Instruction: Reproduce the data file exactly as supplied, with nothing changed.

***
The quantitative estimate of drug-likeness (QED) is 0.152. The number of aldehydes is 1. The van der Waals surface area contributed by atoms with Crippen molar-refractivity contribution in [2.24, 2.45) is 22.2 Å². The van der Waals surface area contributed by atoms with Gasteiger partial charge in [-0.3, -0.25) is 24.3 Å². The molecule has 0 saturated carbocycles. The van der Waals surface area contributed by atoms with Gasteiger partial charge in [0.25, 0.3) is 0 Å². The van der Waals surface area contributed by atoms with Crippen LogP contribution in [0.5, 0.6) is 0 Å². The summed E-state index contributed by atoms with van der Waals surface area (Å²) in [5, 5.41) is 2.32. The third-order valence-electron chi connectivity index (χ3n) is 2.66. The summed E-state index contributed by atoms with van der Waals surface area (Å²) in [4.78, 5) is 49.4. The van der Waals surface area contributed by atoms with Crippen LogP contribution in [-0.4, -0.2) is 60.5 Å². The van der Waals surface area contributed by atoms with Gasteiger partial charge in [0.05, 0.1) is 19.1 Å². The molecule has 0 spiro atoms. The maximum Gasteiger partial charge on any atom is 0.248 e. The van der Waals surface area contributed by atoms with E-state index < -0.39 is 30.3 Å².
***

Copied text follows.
The quantitative estimate of drug-likeness (QED) is 0.152. The number of aldehydes is 1. The van der Waals surface area contributed by atoms with Crippen molar-refractivity contribution in [2.24, 2.45) is 22.2 Å². The van der Waals surface area contributed by atoms with Gasteiger partial charge in [-0.3, -0.25) is 24.3 Å². The molecule has 0 saturated carbocycles. The van der Waals surface area contributed by atoms with Gasteiger partial charge in [0.25, 0.3) is 0 Å². The van der Waals surface area contributed by atoms with Crippen LogP contribution in [0.5, 0.6) is 0 Å². The summed E-state index contributed by atoms with van der Waals surface area (Å²) in [5, 5.41) is 2.32. The third-order valence-electron chi connectivity index (χ3n) is 2.66. The summed E-state index contributed by atoms with van der Waals surface area (Å²) in [4.78, 5) is 49.4. The van der Waals surface area contributed by atoms with Crippen LogP contribution in [-0.4, -0.2) is 60.5 Å². The van der Waals surface area contributed by atoms with Gasteiger partial charge in [0.05, 0.1) is 19.1 Å². The molecule has 0 spiro atoms. The maximum Gasteiger partial charge on any atom is 0.248 e. The van der Waals surface area contributed by atoms with E-state index < -0.39 is 30.3 Å².